US Attorney General Eric Holder holds a news conference at which he said he recused himself last year from a national security leak probe in which prosecutors obtained the phone records of Associated Press journalists at the Justice Department May 14, 2013 in Washington, DC.
Credit: Chip Somodevilla

US Attorney General Eric Holder told reporters on Tuesday the leak prompting his department to monitor phone calls made by Associated Press reporters was "very serious" but declined further comment.

Holder said he recused himself from the case because of his frequent contact with the media, meaning Deputy Attorney General James Cole was in charge of the investigation. 

The Justice Department informed the Associated Press of the breach by letter on Friday, and it was immediately protested as a violation of the media's "constitutional rights to gather and report the news" in a letter written by AP President Gary Pruitt on Monday. 

According to the AP, the Justice Department secretly monitored records for 20 phone lines used by AP journalists over two months, noting the length of the conversations as well as the outgoing and incoming numbers at bureaus in several major US cities, including Washington, DC.

Cole responded to the AP by letter on Tuesday, acknowledging that the department is required to "negotiate" with media organizations in such investigations "unless doing so would pose a substantial threat to the integrity of the investigation."

Cole did not identify the nature of the probe and refused to disclose which AP records the DOJ had accessed, saying doing so would jeopardize the extensive ongoing investigation.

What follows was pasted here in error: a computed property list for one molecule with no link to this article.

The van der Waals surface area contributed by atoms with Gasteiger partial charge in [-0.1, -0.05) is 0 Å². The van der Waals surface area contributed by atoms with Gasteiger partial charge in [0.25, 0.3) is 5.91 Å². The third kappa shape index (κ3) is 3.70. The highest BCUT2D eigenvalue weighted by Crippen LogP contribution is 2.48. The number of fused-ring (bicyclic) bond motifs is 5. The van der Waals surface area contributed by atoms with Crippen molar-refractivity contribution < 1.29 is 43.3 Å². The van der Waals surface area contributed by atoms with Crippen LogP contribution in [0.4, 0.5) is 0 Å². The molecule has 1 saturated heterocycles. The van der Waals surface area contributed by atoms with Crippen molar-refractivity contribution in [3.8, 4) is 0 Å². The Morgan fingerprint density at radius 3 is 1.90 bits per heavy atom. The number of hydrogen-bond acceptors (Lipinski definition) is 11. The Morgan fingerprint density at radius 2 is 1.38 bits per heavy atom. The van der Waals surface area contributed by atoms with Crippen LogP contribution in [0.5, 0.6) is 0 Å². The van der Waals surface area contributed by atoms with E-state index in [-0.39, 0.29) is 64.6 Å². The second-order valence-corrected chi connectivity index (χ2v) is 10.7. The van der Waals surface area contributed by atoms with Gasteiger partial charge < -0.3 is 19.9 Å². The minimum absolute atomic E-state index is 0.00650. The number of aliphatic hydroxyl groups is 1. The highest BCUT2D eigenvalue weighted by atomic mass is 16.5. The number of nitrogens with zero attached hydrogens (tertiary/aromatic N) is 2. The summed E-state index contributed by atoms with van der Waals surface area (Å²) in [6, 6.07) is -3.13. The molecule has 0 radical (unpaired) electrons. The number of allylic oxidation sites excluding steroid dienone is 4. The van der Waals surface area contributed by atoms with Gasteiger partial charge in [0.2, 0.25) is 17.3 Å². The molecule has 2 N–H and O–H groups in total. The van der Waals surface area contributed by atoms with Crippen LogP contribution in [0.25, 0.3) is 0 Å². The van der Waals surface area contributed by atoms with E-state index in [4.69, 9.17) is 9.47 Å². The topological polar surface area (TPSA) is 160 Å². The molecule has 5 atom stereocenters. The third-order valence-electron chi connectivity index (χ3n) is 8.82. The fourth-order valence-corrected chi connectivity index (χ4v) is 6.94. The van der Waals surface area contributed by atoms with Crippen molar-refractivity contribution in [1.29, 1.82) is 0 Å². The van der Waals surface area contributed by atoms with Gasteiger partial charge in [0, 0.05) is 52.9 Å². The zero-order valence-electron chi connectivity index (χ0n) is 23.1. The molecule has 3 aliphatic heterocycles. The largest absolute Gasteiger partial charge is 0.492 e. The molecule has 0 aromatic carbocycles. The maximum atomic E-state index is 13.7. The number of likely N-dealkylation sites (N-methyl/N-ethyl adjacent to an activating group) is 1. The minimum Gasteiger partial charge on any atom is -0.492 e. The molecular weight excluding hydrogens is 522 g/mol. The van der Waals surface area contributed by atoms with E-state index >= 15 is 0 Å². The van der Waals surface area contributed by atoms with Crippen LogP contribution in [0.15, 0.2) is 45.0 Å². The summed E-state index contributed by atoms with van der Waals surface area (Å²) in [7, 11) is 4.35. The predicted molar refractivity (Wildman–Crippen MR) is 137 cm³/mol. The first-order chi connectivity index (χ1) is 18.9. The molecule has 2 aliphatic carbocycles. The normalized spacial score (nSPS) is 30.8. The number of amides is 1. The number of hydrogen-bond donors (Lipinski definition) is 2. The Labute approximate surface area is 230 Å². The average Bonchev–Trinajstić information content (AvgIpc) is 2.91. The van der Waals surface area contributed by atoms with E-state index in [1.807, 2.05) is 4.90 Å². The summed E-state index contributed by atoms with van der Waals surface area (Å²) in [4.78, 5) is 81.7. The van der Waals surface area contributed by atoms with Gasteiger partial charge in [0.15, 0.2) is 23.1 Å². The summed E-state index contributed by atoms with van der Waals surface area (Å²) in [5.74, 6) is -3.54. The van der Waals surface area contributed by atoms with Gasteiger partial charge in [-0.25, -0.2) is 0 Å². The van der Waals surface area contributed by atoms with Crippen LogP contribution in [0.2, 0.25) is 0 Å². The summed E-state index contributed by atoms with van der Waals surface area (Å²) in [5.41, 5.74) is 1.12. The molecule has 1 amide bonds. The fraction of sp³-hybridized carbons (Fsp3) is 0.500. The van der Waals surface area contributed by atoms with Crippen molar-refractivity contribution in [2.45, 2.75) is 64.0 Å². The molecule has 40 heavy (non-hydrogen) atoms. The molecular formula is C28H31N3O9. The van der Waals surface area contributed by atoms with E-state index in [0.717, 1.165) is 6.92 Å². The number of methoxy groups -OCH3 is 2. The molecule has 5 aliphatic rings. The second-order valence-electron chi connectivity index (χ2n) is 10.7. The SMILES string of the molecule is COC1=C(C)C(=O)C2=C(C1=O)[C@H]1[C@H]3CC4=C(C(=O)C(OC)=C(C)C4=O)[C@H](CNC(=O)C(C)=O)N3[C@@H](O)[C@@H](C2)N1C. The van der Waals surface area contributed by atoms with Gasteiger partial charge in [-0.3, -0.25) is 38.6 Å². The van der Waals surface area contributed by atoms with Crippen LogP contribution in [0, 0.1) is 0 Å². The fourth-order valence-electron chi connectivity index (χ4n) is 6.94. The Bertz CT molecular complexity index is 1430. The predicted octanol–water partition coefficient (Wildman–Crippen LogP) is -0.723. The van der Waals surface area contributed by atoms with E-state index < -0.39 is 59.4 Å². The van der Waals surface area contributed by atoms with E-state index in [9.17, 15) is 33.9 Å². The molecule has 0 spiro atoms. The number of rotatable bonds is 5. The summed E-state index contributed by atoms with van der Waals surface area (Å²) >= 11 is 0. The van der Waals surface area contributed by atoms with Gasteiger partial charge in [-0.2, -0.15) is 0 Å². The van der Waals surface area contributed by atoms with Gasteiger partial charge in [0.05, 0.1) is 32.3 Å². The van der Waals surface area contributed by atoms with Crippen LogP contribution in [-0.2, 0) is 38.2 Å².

Holder described the leak under investigation as one of the most threatening he'd seen since he started working at the department in 1976.

"That is not hyperbole," Holder said. "It put the American people at risk."

More from GlobalPost: AP: Justice Dept monitored phone calls in 'unprecedented intrusion'

The AP phone records, believed collected during April and May 2012, could be related to an investigation into a May 7, 2012 AP story that included leaked information on a foiled terrorist plot and a CIA operation in Yemen, said the AP.

The Justice Department has not clarified the matter, but BBC News reported that the phone lines of five reporters and an editor who worked on that story were allegedly among those monitored by the government. 

An AP representative confirmed to The Huffington Post on Tuesday that Washington bureau chief Sally Buzbee was among those targeted, but would not say whether or not she was involved in the May 7 story. 

Holder said he could not provide any other details on the AP phone probe, deferring to Cole. That hasn't kept him out of the fire, though -- Republican National Committee Chairman Reince Priebus said Tuesday he should resign over the AP affair.

"Freedom of the press is an essential right in a free society. The First Amendment doesn't request the federal government to respect it; it demands it," Priebus wrote, according to CNN. "Attorney General Eric Holder, in permitting the Justice Department to issue secret subpoenas to spy on Associated Press reporters, has trampled on the First Amendment and failed in his sworn duty to uphold the Constitution."

The incident has raised questions about the government's relationship with the Fourth Estate.

The Associated Press Media Editors Association slammed the Obama administration for the move, calling it part of a "continuing witch hunt for leaks and whistleblowers."

The White House denied this on Tuesday, with spokesman Jay Carney telling reporters: "The president believes that the press as a rule needs to have an unfettered ability to pursue investigative journalism," according to Reuters

All this has lead to a lively discussion on social media: 

[View the story "AP phone probe prompts freedom of speech debate on Twitter" on Storify]

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